Once everyone had managed to cross to the south of the river, we split up. The bicycles were short in supply and exorbitantly expensive! I haggled to a lower price but it was still too costly. Anyhow, we got four geared cycles and set out to explore. The climb right outside Hampi market got everyone. Most of us were new to geared cycles and unable to use it properly and efficiently. The weather was hotter than the previous days and the sky was clear. The glaring sun did not help our situation any but we kept at it and the road gradually got smoother. We rode at an easy pace and the traffic was not a problem. Within a few minutes we reached the ruins complex that we had set out to see. While we were locking up or cycles, the others made an appearance in an auto-rickshaw! So much for separate ways.
The first stop was an underground Shiva temple. It was underground in the sense that the temple’s top was at the current ground level. The temple was not an active one; very plainly built, without much adornments on the walls. After the outer chamber, the base was covered in a layer of water a couple of inches deep. The water seemed stale and a strong smell of bat droppings invaded our nostrils. The inner chamber had a very Indiana Jones-ey feel to it. Bats fluttered around and light was scant. On the other end of the inner chamber was yet another chamber. This was the main chamber with a shiva linga inside that was visible only if the entrance to the inner chamber was unobstructed! I have seen such use of natural light before and am totally in awe of such architectural styles. All of us roamed about for a while and then left the temple. A glass of lemon soda to refresh ourselves and onwards to the next site.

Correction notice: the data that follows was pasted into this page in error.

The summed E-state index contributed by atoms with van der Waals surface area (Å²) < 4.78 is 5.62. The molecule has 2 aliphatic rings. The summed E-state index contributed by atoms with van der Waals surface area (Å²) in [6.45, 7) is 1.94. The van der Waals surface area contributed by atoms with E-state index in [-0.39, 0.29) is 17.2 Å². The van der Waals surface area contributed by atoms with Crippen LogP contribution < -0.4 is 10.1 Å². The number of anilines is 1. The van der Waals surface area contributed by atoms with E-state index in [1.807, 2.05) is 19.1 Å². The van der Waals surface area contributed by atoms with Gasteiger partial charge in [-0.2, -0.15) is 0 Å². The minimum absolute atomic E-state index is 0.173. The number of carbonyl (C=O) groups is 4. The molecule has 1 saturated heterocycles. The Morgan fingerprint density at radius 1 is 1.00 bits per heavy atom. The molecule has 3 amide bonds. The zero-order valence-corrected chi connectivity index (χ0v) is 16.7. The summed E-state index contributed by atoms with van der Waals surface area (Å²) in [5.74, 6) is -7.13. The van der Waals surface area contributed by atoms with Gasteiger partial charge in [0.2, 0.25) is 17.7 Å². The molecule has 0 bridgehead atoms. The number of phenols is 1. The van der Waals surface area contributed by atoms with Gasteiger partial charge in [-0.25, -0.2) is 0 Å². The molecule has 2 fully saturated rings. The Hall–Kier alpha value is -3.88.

The next site was a open area that used to be the Mohammadean residence. We could go inside with our bikes and so we did. There was a watch tower up ahead and we rode up to it. Riding on tracks is so much fun! As expected, the watch tower was closed. Indians have a tendency to lock up places and restrict movement. Anyway, we rested a while, listened to some music and then left for the next place.
The Hazararama temple was quite a delight. In a grand style that is typical to Vaishnavite temples, it was well sculpted and adorned with impressive artwork. The walls of the temple told the story of the Ramayana in short. I tried to follow some of the murals that I could make sense of. Perhaps the name of the temple was derived from the numerous Rama images that were present on the temple walls.